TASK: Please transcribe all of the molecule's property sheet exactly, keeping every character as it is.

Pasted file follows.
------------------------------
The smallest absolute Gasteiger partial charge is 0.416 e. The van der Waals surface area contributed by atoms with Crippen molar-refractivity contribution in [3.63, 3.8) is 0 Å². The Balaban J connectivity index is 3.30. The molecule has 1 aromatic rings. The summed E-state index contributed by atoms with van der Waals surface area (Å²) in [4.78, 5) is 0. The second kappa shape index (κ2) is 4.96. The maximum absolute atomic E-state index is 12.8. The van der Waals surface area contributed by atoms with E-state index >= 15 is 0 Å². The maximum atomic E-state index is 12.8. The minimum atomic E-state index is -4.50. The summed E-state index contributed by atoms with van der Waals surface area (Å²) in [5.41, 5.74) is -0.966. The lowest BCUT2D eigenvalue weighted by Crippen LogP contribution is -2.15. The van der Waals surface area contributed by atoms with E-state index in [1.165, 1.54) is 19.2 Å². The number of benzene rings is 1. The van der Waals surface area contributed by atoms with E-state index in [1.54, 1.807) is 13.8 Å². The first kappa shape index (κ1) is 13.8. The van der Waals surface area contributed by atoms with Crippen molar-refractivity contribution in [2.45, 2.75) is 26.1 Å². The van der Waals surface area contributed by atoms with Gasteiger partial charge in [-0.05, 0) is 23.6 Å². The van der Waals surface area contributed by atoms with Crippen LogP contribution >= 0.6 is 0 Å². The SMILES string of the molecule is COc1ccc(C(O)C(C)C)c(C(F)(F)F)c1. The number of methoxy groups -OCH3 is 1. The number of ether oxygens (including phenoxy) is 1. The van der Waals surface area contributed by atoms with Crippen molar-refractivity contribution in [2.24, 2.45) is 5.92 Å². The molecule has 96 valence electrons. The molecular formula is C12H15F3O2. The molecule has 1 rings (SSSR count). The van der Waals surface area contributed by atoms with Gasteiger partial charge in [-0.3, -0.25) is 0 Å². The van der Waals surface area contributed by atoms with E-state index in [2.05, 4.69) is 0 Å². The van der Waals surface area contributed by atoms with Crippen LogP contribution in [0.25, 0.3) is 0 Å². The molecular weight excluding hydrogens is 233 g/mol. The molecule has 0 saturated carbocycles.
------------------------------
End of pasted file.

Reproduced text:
The smallest absolute Gasteiger partial charge is 0.416 e. The van der Waals surface area contributed by atoms with Crippen molar-refractivity contribution in [3.63, 3.8) is 0 Å². The Balaban J connectivity index is 3.30. The molecule has 1 aromatic rings. The summed E-state index contributed by atoms with van der Waals surface area (Å²) in [4.78, 5) is 0. The second kappa shape index (κ2) is 4.96. The maximum absolute atomic E-state index is 12.8. The van der Waals surface area contributed by atoms with E-state index >= 15 is 0 Å². The maximum atomic E-state index is 12.8. The minimum atomic E-state index is -4.50. The summed E-state index contributed by atoms with van der Waals surface area (Å²) in [5.41, 5.74) is -0.966. The lowest BCUT2D eigenvalue weighted by Crippen LogP contribution is -2.15. The van der Waals surface area contributed by atoms with E-state index in [1.165, 1.54) is 19.2 Å². The number of benzene rings is 1. The van der Waals surface area contributed by atoms with E-state index in [1.54, 1.807) is 13.8 Å². The first kappa shape index (κ1) is 13.8. The van der Waals surface area contributed by atoms with Crippen molar-refractivity contribution in [2.45, 2.75) is 26.1 Å². The van der Waals surface area contributed by atoms with Gasteiger partial charge in [-0.05, 0) is 23.6 Å². The van der Waals surface area contributed by atoms with Crippen LogP contribution >= 0.6 is 0 Å². The SMILES string of the molecule is COc1ccc(C(O)C(C)C)c(C(F)(F)F)c1. The number of methoxy groups -OCH3 is 1. The number of ether oxygens (including phenoxy) is 1. The van der Waals surface area contributed by atoms with Crippen molar-refractivity contribution in [2.24, 2.45) is 5.92 Å². The molecule has 96 valence electrons. The molecular formula is C12H15F3O2. The molecule has 1 rings (SSSR count). The van der Waals surface area contributed by atoms with Gasteiger partial charge in [-0.3, -0.25) is 0 Å². The van der Waals surface area contributed by atoms with E-state index in [2.05, 4.69) is 0 Å². The van der Waals surface area contributed by atoms with Crippen LogP contribution in [0.25, 0.3) is 0 Å². The molecular weight excluding hydrogens is 233 g/mol. The molecule has 0 saturated carbocycles.